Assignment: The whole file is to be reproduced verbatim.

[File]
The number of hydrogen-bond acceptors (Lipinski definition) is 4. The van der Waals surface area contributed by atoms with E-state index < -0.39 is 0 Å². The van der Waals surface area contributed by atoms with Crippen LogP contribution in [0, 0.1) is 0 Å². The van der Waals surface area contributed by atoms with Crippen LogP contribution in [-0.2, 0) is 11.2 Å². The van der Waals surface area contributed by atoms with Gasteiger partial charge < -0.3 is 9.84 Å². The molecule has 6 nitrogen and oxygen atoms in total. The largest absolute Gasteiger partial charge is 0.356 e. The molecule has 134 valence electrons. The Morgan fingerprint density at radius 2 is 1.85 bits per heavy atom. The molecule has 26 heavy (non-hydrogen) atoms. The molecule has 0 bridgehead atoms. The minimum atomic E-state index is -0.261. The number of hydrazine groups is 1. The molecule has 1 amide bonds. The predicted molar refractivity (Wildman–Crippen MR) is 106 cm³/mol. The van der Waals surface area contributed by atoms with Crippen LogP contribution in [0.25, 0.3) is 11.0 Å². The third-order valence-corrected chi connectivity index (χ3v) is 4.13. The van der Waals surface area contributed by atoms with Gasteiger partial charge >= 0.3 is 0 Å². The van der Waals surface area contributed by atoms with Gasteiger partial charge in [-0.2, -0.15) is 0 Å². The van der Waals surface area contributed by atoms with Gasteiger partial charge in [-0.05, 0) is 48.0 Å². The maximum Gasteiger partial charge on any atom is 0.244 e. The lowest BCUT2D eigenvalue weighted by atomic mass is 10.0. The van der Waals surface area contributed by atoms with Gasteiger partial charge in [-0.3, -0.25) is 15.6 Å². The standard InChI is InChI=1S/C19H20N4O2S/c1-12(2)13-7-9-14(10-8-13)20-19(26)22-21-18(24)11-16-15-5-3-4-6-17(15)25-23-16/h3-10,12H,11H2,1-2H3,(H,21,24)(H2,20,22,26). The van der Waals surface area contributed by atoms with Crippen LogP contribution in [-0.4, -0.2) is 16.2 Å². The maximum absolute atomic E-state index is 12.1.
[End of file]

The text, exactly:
The number of hydrogen-bond acceptors (Lipinski definition) is 4. The van der Waals surface area contributed by atoms with E-state index < -0.39 is 0 Å². The van der Waals surface area contributed by atoms with Crippen LogP contribution in [0, 0.1) is 0 Å². The van der Waals surface area contributed by atoms with Crippen LogP contribution in [-0.2, 0) is 11.2 Å². The van der Waals surface area contributed by atoms with Gasteiger partial charge < -0.3 is 9.84 Å². The molecule has 6 nitrogen and oxygen atoms in total. The largest absolute Gasteiger partial charge is 0.356 e. The molecule has 134 valence electrons. The Morgan fingerprint density at radius 2 is 1.85 bits per heavy atom. The molecule has 26 heavy (non-hydrogen) atoms. The molecule has 0 bridgehead atoms. The minimum atomic E-state index is -0.261. The number of hydrazine groups is 1. The molecule has 1 amide bonds. The predicted molar refractivity (Wildman–Crippen MR) is 106 cm³/mol. The van der Waals surface area contributed by atoms with Crippen LogP contribution in [0.25, 0.3) is 11.0 Å². The third-order valence-corrected chi connectivity index (χ3v) is 4.13. The van der Waals surface area contributed by atoms with Gasteiger partial charge >= 0.3 is 0 Å². The van der Waals surface area contributed by atoms with Gasteiger partial charge in [-0.2, -0.15) is 0 Å². The van der Waals surface area contributed by atoms with Gasteiger partial charge in [-0.05, 0) is 48.0 Å². The maximum Gasteiger partial charge on any atom is 0.244 e. The lowest BCUT2D eigenvalue weighted by atomic mass is 10.0. The van der Waals surface area contributed by atoms with Gasteiger partial charge in [-0.3, -0.25) is 15.6 Å². The standard InChI is InChI=1S/C19H20N4O2S/c1-12(2)13-7-9-14(10-8-13)20-19(26)22-21-18(24)11-16-15-5-3-4-6-17(15)25-23-16/h3-10,12H,11H2,1-2H3,(H,21,24)(H2,20,22,26). The van der Waals surface area contributed by atoms with Crippen LogP contribution in [-0.4, -0.2) is 16.2 Å². The maximum absolute atomic E-state index is 12.1.